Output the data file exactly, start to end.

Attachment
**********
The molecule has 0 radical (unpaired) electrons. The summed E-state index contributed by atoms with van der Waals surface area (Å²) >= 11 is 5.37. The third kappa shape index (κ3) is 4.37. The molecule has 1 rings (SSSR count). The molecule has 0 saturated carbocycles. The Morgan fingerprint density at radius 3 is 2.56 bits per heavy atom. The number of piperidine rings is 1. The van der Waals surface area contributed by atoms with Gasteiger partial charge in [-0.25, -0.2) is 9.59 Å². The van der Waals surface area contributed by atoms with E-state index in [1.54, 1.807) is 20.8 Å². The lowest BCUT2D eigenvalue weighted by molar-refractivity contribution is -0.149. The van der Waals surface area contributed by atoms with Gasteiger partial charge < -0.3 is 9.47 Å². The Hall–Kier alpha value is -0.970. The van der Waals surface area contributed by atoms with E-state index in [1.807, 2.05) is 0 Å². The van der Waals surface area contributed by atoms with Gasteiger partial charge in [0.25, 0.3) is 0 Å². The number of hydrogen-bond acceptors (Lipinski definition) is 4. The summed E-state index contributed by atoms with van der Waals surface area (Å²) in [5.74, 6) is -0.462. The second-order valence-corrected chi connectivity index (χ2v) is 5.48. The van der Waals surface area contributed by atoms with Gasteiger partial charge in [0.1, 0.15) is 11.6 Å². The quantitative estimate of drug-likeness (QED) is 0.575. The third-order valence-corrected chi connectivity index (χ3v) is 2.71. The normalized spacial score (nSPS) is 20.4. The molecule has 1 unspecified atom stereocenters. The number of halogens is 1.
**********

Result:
The molecule has 0 radical (unpaired) electrons. The summed E-state index contributed by atoms with van der Waals surface area (Å²) >= 11 is 5.37. The third kappa shape index (κ3) is 4.37. The molecule has 1 rings (SSSR count). The molecule has 0 saturated carbocycles. The Morgan fingerprint density at radius 3 is 2.56 bits per heavy atom. The number of piperidine rings is 1. The van der Waals surface area contributed by atoms with Gasteiger partial charge in [-0.25, -0.2) is 9.59 Å². The van der Waals surface area contributed by atoms with E-state index in [1.54, 1.807) is 20.8 Å². The lowest BCUT2D eigenvalue weighted by molar-refractivity contribution is -0.149. The van der Waals surface area contributed by atoms with Gasteiger partial charge < -0.3 is 9.47 Å². The Hall–Kier alpha value is -0.970. The van der Waals surface area contributed by atoms with E-state index in [1.807, 2.05) is 0 Å². The van der Waals surface area contributed by atoms with Gasteiger partial charge in [0.25, 0.3) is 0 Å². The number of hydrogen-bond acceptors (Lipinski definition) is 4. The summed E-state index contributed by atoms with van der Waals surface area (Å²) in [5.74, 6) is -0.462. The second-order valence-corrected chi connectivity index (χ2v) is 5.48. The van der Waals surface area contributed by atoms with Gasteiger partial charge in [0.1, 0.15) is 11.6 Å². The quantitative estimate of drug-likeness (QED) is 0.575. The third-order valence-corrected chi connectivity index (χ3v) is 2.71. The normalized spacial score (nSPS) is 20.4. The molecule has 1 unspecified atom stereocenters. The number of halogens is 1.